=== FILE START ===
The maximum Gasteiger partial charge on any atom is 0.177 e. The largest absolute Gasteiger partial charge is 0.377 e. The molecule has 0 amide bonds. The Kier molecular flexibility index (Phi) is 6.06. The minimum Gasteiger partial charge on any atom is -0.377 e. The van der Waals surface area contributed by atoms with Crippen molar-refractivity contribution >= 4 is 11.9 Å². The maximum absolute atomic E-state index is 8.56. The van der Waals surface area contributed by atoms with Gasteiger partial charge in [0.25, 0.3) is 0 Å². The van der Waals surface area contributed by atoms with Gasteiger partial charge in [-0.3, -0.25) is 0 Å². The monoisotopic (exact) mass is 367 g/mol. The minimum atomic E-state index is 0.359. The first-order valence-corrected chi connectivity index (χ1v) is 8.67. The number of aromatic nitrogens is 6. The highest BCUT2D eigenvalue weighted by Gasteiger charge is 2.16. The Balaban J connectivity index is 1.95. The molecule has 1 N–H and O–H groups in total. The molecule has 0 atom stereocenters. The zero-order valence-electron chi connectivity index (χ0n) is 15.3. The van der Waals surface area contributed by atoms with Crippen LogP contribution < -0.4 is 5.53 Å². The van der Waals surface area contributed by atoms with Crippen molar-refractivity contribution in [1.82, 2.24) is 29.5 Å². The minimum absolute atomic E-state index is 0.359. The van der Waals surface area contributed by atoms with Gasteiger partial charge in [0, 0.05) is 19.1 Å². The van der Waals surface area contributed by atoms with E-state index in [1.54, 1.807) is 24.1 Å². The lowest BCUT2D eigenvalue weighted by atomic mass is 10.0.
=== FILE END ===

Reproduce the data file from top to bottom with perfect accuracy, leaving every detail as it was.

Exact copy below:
The maximum Gasteiger partial charge on any atom is 0.177 e. The largest absolute Gasteiger partial charge is 0.377 e. The molecule has 0 amide bonds. The Kier molecular flexibility index (Phi) is 6.06. The minimum Gasteiger partial charge on any atom is -0.377 e. The van der Waals surface area contributed by atoms with Crippen molar-refractivity contribution >= 4 is 11.9 Å². The maximum absolute atomic E-state index is 8.56. The van der Waals surface area contributed by atoms with Gasteiger partial charge in [0.25, 0.3) is 0 Å². The van der Waals surface area contributed by atoms with Gasteiger partial charge in [-0.3, -0.25) is 0 Å². The monoisotopic (exact) mass is 367 g/mol. The minimum atomic E-state index is 0.359. The first-order valence-corrected chi connectivity index (χ1v) is 8.67. The number of aromatic nitrogens is 6. The highest BCUT2D eigenvalue weighted by Gasteiger charge is 2.16. The Balaban J connectivity index is 1.95. The molecule has 1 N–H and O–H groups in total. The molecule has 0 atom stereocenters. The zero-order valence-electron chi connectivity index (χ0n) is 15.3. The van der Waals surface area contributed by atoms with Crippen LogP contribution < -0.4 is 5.53 Å². The van der Waals surface area contributed by atoms with Crippen molar-refractivity contribution in [1.82, 2.24) is 29.5 Å². The minimum absolute atomic E-state index is 0.359. The van der Waals surface area contributed by atoms with Gasteiger partial charge in [0, 0.05) is 19.1 Å². The van der Waals surface area contributed by atoms with E-state index in [1.54, 1.807) is 24.1 Å². The lowest BCUT2D eigenvalue weighted by atomic mass is 10.0.